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Prof debunks tiresome “Darwin was a believer” claims, recycled once again

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In “Did Darwin believe in God” (The American Thinker, September 18, 2011), history prof Richard Weikart (who specializes in Darwin and society) responds to the by-now tiresome claim that Darwin was in some important way, a theist (claims like thisone). According to Weikart,

We should also note that Darwin’s statement about a Creator breathing life into one or a few organisms did not really reflect his private views. We know this, because later in his correspondence he expressed regret about including this statement, explaining that he had added it to deflect criticism of his theory. Darwin also speculated in his private correspondence that life had arisen without divine intervention by purely material processes.

As Darwin explained in his autobiography, after writing Origin, his residual belief in a deistic God faded. He soon became an agnostic, which is the term he often used to describe his religious position. In his autobiography, he stated: “I for one must be content to remain an Agnostic”.

By the time Darwin wrote Descent of Man in 1871, he had clearly abandoned belief in God. He even provided a completely naturalistic explanation for the origin of religion. He claimed that religion arose because people feared unknown natural forces and wrongly ascribed life to them. Darwin thought religion was a psychological mistake.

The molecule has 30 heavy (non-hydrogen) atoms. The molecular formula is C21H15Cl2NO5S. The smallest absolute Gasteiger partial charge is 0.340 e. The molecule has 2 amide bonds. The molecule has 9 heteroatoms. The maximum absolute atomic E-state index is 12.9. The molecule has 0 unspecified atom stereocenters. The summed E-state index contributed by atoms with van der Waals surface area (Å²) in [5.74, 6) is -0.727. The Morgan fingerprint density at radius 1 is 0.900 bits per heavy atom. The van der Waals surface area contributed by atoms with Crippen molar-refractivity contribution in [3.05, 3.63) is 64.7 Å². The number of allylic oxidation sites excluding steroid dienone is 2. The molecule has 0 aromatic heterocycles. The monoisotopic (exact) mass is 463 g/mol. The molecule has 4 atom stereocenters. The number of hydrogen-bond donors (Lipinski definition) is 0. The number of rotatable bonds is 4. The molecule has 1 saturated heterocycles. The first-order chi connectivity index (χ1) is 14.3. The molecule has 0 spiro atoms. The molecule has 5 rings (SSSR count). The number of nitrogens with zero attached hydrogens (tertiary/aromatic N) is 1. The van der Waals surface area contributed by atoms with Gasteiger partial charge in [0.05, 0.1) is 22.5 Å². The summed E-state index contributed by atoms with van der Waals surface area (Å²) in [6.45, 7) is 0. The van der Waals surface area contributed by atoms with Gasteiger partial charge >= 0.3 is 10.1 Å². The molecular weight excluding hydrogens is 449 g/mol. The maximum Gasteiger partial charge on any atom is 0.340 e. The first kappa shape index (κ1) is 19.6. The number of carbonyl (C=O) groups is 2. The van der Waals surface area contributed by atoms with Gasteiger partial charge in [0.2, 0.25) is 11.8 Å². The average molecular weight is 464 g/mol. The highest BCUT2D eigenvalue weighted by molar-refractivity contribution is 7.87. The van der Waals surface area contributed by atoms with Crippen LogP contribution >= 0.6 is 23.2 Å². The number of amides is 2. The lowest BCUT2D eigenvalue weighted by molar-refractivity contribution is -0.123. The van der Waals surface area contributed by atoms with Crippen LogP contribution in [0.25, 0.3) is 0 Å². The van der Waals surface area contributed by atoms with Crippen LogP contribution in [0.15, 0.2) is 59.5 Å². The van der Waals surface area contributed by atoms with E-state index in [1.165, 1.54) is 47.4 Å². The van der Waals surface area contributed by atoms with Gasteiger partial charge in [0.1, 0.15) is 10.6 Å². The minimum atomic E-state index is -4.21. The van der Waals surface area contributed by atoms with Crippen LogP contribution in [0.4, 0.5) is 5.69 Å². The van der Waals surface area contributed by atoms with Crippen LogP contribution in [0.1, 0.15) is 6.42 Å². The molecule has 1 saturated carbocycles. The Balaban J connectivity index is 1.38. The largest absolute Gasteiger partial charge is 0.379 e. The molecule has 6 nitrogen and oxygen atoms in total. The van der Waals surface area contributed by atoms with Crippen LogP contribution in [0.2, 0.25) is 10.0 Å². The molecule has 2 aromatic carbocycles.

Does anyone truly understand the pathology, rampant among Christian Darwinists, to pretend that Darwin was a Christian or theist of some kind, or that it matters?

Weikart again:

None of these points is good news for those trying to refashion Darwin into a religious believer whose evolutionary theory is no threat to religion, especially to traditional forms of Christianity.

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Newspeak thy name is Darwin!!! Enezio E. De Almeida Filho
I should prefer the part or volume not to be dedicated to me (although I thank you for the intended honour), as that would, in a certain extent, suggest my approval of the whole work, with which I am not acquainted. Although I am a keen advocate of freedom of opinion in all questions, it seems to me (rightly or wrongly) that direct arguments against Christianity and Theism hardly have any effect on the public; and that freedom of thought will best be promoted by that gradual enlightening of human understanding which follows the progress of science. I have therefore always avoided writing about religion and have confined myself to science. Possibly I have been too strongly influenced by the thought of the concern it might cause some members of my family, if in any way I lent my support to direct attacks on religion. ~ Charles Darwin I have lately read Morley's Life of Voltaire and he insists strongly that direct attacks on Christianity (even when written with the wonderful force and vigor of Voltaire) produce little permanent effect: real good seems only to follow the slow and silent side attacks. ~ Charles Darwin bevets
This is a straw man. Very few people thought that Darwin was a Christian. He was too devastated by the death of his favorite daughter Anne. He never turned his back on a belief in a higher power but never accepted the Christian God. And you are right, it doesn't matter. Jimpithecus
What is the point of this thread ? Graham

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